All We Can Do Is Go Around Telling The Truth

Literary biographer Virginia Spencer Carr died today. She’s author of one of my favorite biographies, The Lonely Hunter, about Carson McCullers, who was one of my favorite writers.

Carr’s book about McCullers was so compassionate and empathetic that McCullers’ widowed brother even asked Carr to marry him. (She declined.)

One particular quote I remember from The Heart Is A Lonely Hunter is this:

“All we can do is go around telling the truth.”

That quote has stuck with me and I’m sharing it here. That’s all we have, our own personal truth.

Just now, I was talking to my youngest daughter about this. We agreed that we have to be honest. But how do you know when to share your truth? And how do you know whom to trust?

Libby said, “I don’t want to waste my story on just anyone.”

Our stories are our treasures. It isn’t a good idea to tell everybody everything. It’s important to wait and make sure the other person is an appropriate listener. I know that I have sometimes shared my story for the wrong reasons. To gain someone’s good graces, to gain someone else’s approval. Sometimes, I’ve shared what I thought was my truth but — if I’m going to be honest here — it was really truth about someone else. Actually, if I’m going to be really honest here, it was my side of the truth. Borderline gossip. I probably shared it because I wanted my listener to agree with my side of the story.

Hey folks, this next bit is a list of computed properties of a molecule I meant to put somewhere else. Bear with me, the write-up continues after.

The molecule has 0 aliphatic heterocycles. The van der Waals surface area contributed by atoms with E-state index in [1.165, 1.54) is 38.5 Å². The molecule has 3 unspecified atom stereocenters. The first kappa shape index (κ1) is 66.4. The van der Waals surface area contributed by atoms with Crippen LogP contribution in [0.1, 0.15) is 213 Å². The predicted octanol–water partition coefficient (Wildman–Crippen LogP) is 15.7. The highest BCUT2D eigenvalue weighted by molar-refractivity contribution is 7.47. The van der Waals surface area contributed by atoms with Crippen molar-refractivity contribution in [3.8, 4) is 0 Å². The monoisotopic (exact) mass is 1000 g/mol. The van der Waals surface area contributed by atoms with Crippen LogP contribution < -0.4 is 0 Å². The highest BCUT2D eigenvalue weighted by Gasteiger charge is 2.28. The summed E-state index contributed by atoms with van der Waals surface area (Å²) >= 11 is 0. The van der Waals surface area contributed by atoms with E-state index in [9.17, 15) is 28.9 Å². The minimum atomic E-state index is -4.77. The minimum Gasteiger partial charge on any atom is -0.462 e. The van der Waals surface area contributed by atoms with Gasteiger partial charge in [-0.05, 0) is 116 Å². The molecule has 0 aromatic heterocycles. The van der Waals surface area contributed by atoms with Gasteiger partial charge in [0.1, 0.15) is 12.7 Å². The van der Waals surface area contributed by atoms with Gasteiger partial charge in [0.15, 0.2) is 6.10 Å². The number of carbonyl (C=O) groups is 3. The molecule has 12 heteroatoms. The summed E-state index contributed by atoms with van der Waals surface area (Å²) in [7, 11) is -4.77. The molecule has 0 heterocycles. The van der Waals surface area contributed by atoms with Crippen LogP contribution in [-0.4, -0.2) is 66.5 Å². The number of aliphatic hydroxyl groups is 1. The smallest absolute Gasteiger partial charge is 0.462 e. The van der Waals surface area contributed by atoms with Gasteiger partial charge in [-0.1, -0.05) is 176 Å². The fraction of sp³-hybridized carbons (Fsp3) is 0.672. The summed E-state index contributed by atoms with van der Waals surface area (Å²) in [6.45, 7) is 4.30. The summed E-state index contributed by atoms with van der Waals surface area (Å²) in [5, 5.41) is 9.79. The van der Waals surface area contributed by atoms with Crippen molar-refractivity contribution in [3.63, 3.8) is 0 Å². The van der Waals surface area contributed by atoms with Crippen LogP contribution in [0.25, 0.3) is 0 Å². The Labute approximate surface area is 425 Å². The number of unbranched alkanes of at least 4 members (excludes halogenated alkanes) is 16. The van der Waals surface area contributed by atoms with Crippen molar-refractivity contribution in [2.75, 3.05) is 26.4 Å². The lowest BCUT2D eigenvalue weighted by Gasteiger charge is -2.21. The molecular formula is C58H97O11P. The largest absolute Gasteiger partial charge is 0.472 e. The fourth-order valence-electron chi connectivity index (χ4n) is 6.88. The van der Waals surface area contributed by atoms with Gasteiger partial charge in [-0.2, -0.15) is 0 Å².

Part of living our best chapter means claiming our life story, our narrative. We are who we are. We are facing the world as ourselves. We suit up and show up. We don’t make excuses. We present ourselves to the world from where we are. We are starting from somewhere.

Writers write their truth, as McCullers did. She wrote about the lonely, the outcasts, the people who live on the jagged edge of life.

To be the heroes of our lives, we have to claim them. We have to go around telling our truth. More importantly, we have to go around living our truth.

About dianabletter

Diana Bletter is the author of several books, including The Invisible Thread: A Portrait of Jewish American Women (with photographs by Lori Grinker), shortlisted for a National Jewish Book Award. Her novel, A Remarkable Kindness, (HarperCollins) was published in 2015. She is the First Prize Winner of Moment Magazine's 2019 Fiction Contest. Her work has appeared in The New York Times, The Wall Street Journal, Commentary, tabletmag, Glamour, The Forward, The North American Review, Times of Israel, and is a reporter for Israel21C, and many other publications. She is author of Big Up Yourself: It's About Time You Like Being You and The Mom Who Took off On Her Motorcycle, a memoir of her 10,000-mile motorcycle trip to Alaska and back to New York. She lives in a small beach village in Western Galilee, Israel, with her husband and family. She is a member of the local hevra kadisha, the burial circle, and a Muslim-Jewish-Christian-Druze women's group in the nearby town of Akko. And, she likes snowboarding and climbing trees.
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